A “nudge” refers to a subtle prompt, cue, or change in the environment to influence people’s behavior or decision-making. Nudging is intended to gently push individuals towards choices that are beneficial or align with specific goals, while still respecting their autonomy.
A “No Smoking” sign is an example of a nudge. It reminds people that smoking is unacceptable behavior in that location. Replacing chips and candy bars in a vending machine with fruit and nut mix is a way to nudge people to make healthier snack choices. Numerous examples of nudges exist everywhere. But nudges aren’t just limited to individual choices. Nudges can be used to affect entire teams.
Most people in leadership roles would attest that authority doesn’t always equate to getting your way. And in service-driven organizations, leaders often have much less control than generally assumed. As a result, understanding how to nudge groups and entire organizations is an important leadership skill.
Below are a few ways leaders can incorporate nudging in order to influence their team, organization, or stakeholders:
- Establish practices that align with the goals for the team or organization. For example, the staff selection process can be orchestrated in a way that is more likely to reveal candidates matching the organization’s priorities or culture.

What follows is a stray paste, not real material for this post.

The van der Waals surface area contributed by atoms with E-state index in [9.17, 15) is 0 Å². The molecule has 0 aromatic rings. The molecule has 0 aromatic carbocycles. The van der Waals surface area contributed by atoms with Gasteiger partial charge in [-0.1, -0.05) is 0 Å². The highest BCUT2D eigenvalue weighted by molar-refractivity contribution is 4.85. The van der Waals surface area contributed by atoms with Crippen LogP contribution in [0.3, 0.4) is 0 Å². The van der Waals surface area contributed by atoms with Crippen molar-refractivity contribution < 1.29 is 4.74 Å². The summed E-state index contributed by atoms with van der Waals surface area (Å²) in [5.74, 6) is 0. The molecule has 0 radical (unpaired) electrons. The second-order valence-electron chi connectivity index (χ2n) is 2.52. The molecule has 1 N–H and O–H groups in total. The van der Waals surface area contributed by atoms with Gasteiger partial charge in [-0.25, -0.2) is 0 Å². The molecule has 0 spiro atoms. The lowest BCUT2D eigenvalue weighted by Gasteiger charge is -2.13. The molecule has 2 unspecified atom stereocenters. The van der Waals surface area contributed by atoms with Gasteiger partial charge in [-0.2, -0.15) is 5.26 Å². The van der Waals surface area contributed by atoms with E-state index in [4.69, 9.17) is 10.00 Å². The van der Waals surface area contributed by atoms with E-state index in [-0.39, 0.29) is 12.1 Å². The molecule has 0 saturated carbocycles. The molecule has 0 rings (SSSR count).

- Provide choices, all of which would achieve the desired result. This strategy is empowering and motivates stakeholders because they know that they have a voice. In a school setting, a principal could offer staff three options to curb lunchtime behavior problems rather than mandate a solution or leave it up for chance.
- Present all the facts. Often, leaders omit information they believe might not be helpful in a given situation. However, by respecting others’ ability to make good decisions on their own, leaders build trust that can be leveraged in the form of a recommendation.
- Role model desired behaviors and mindsets. For example, if multitasking prevents members of a team from participating fully in meetings, conspicuously doing the opposite is a way to draw attention without calling anyone out.
Most leaders do these and other things in order to nudge their team or other stakeholders. However, and especially in cases when an authoritative approach would be inappropriate, being deliberate about how and when to nudge can be an effective way to empower others and get things done.